Mrityupasha, Mṛtyupāśa, Mrityu-pasha: 7 definitions



Mrityupasha means something in Buddhism, Pali, Hinduism, Sanskrit. If you want to know the exact meaning, history, etymology or English translation of this term then check out the descriptions on this page. Add your comment or reference to a book if you want to contribute to this summary article.

The Sanskrit term Mṛtyupāśa can be transliterated into English as Mrtyupasa or Mrityupasha, using the IAST transliteration scheme (?).

In Hinduism

Purana and Itihasa (epic history)

[«previous next»] — Mrityupasha in Purana glossary
Source: Shiva Purana - English Translation

Mṛtyupāśa (मृत्युपाश) refers to the “noose of Yama”, as mentioned in the Mahāmṛtyuñjaya-mantra, according to the Śivapurāṇa 2.2.38.—Accordingly, as Śukra related the Mahāmṛtyuñjaya to Dadhīca:—“[...] Worship that immortal deity Śiva with sacred rites, penance, self-study of the Vedas, yogic practices, meditation, observance of truth and other means. You will be freed from the noose of Yama (i.e, mṛtyupāśa). The lord is the cause of both bondage and salvation”.

Purana book cover
context information

The Purana (पुराण, purāṇas) refers to Sanskrit literature preserving ancient India’s vast cultural history, including historical legends, religious ceremonies, various arts and sciences. The eighteen mahapuranas total over 400,000 shlokas (metrical couplets) and date to at least several centuries BCE.

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In Buddhism

Mahayana (major branch of Buddhism)

[«previous next»] — Mrityupasha in Mahayana glossary
Source: The Mahavastu

Mṛtyupāśa (मृत्युपाश) refers to the “snare of death”, according to the Mahāvastu chapter II.31 (‘the final defeat of Māra’).—Accordingly, “[...] again did Māra fly through the air to where the bodhi tree was and stood in the air. The Bodhisattva said to him, ‘Who art thou?’ And Māra replied:—‘I am the lord who intoxicates Devas and men. The fair Suras and Asuras who dwell in my domain, though caught in the cage of recurrent birth, are overcome by intoxication, and, drunk with pleasure, escape the snare of death (i.e., mṛtyupāśa)’.”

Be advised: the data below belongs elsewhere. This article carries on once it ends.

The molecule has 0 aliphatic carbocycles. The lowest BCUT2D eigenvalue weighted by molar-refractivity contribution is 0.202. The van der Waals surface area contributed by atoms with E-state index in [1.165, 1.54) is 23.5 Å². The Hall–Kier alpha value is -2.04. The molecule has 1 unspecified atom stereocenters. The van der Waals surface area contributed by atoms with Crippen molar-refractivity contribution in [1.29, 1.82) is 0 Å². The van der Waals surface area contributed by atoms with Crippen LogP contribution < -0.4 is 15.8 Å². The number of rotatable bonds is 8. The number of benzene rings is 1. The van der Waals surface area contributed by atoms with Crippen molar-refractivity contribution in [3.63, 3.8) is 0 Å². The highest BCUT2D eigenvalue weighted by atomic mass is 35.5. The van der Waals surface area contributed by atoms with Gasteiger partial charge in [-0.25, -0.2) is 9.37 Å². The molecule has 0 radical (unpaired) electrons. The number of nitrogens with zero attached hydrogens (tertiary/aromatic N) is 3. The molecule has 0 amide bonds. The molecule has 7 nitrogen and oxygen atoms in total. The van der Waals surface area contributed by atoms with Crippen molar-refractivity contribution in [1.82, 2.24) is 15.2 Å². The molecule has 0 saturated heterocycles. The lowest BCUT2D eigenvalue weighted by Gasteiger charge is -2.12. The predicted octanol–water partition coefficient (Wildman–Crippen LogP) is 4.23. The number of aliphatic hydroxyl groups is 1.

Mahayana book cover
context information

Mahayana (महायान, mahāyāna) is a major branch of Buddhism focusing on the path of a Bodhisattva (spiritual aspirants/ enlightened beings). Extant literature is vast and primarely composed in the Sanskrit language. There are many sūtras of which some of the earliest are the various Prajñāpāramitā sūtras.

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Languages of India and abroad

Sanskrit dictionary

[«previous next»] — Mrityupasha in Sanskrit glossary
Source: DDSA: The practical Sanskrit-English dictionary

Mṛtyupāśa (मृत्युपाश).—the noose of death or Yama.

Derivable forms: mṛtyupāśaḥ (मृत्युपाशः).

Mṛtyupāśa is a Sanskrit compound consisting of the terms mṛtyu and pāśa (पाश).

Source: Cologne Digital Sanskrit Dictionaries: Cappeller Sanskrit-English Dictionary

Mṛtyupāśa (मृत्युपाश).—[masculine] death’s noose or sling.

Source: Cologne Digital Sanskrit Dictionaries: Monier-Williams Sanskrit-English Dictionary

Mṛtyupāśa (मृत्युपाश):—[=mṛtyu-pāśa] [from mṛtyu > mṛ] m. d°’s noose (variously reckoned at 101 or even more than 1000 in number), [Atharva-veda; Taittirīya-brāhmaṇa etc.]

[Sanskrit to German]

Mrityupasha in German

context information

Sanskrit, also spelled संस्कृतम् (saṃskṛtam), is an ancient language of India commonly seen as the grandmother of the Indo-European language family (even English!). Closely allied with Prakrit and Pali, Sanskrit is more exhaustive in both grammar and terms and has the most extensive collection of literature in the world, greatly surpassing its sister-languages Greek and Latin.

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